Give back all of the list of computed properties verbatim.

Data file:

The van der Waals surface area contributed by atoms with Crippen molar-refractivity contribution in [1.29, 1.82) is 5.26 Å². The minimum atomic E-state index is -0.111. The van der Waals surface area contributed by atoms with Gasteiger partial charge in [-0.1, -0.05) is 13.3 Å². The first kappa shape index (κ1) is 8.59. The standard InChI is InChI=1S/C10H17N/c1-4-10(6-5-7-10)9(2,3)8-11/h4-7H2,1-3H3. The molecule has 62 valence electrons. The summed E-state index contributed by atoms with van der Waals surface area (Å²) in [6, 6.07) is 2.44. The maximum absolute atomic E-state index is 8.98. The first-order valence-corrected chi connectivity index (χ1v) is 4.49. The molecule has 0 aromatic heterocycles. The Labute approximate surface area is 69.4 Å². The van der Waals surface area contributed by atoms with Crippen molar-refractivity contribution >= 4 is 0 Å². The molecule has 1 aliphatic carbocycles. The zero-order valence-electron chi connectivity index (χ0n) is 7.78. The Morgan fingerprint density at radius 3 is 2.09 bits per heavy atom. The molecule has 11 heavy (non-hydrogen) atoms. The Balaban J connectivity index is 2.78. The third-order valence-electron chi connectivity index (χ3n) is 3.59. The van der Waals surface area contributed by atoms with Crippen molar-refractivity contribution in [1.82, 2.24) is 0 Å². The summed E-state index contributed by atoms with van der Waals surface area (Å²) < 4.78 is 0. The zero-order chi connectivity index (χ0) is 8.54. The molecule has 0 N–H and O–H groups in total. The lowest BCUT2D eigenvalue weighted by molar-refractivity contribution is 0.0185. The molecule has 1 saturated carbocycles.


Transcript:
The van der Waals surface area contributed by atoms with Crippen molar-refractivity contribution in [1.29, 1.82) is 5.26 Å². The minimum atomic E-state index is -0.111. The van der Waals surface area contributed by atoms with Gasteiger partial charge in [-0.1, -0.05) is 13.3 Å². The first kappa shape index (κ1) is 8.59. The standard InChI is InChI=1S/C10H17N/c1-4-10(6-5-7-10)9(2,3)8-11/h4-7H2,1-3H3. The molecule has 62 valence electrons. The summed E-state index contributed by atoms with van der Waals surface area (Å²) in [6, 6.07) is 2.44. The maximum absolute atomic E-state index is 8.98. The first-order valence-corrected chi connectivity index (χ1v) is 4.49. The molecule has 0 aromatic heterocycles. The Labute approximate surface area is 69.4 Å². The van der Waals surface area contributed by atoms with Crippen molar-refractivity contribution >= 4 is 0 Å². The molecule has 1 aliphatic carbocycles. The zero-order valence-electron chi connectivity index (χ0n) is 7.78. The Morgan fingerprint density at radius 3 is 2.09 bits per heavy atom. The molecule has 11 heavy (non-hydrogen) atoms. The Balaban J connectivity index is 2.78. The third-order valence-electron chi connectivity index (χ3n) is 3.59. The van der Waals surface area contributed by atoms with Crippen molar-refractivity contribution in [1.82, 2.24) is 0 Å². The summed E-state index contributed by atoms with van der Waals surface area (Å²) < 4.78 is 0. The zero-order chi connectivity index (χ0) is 8.54. The molecule has 0 N–H and O–H groups in total. The lowest BCUT2D eigenvalue weighted by molar-refractivity contribution is 0.0185. The molecule has 1 saturated carbocycles.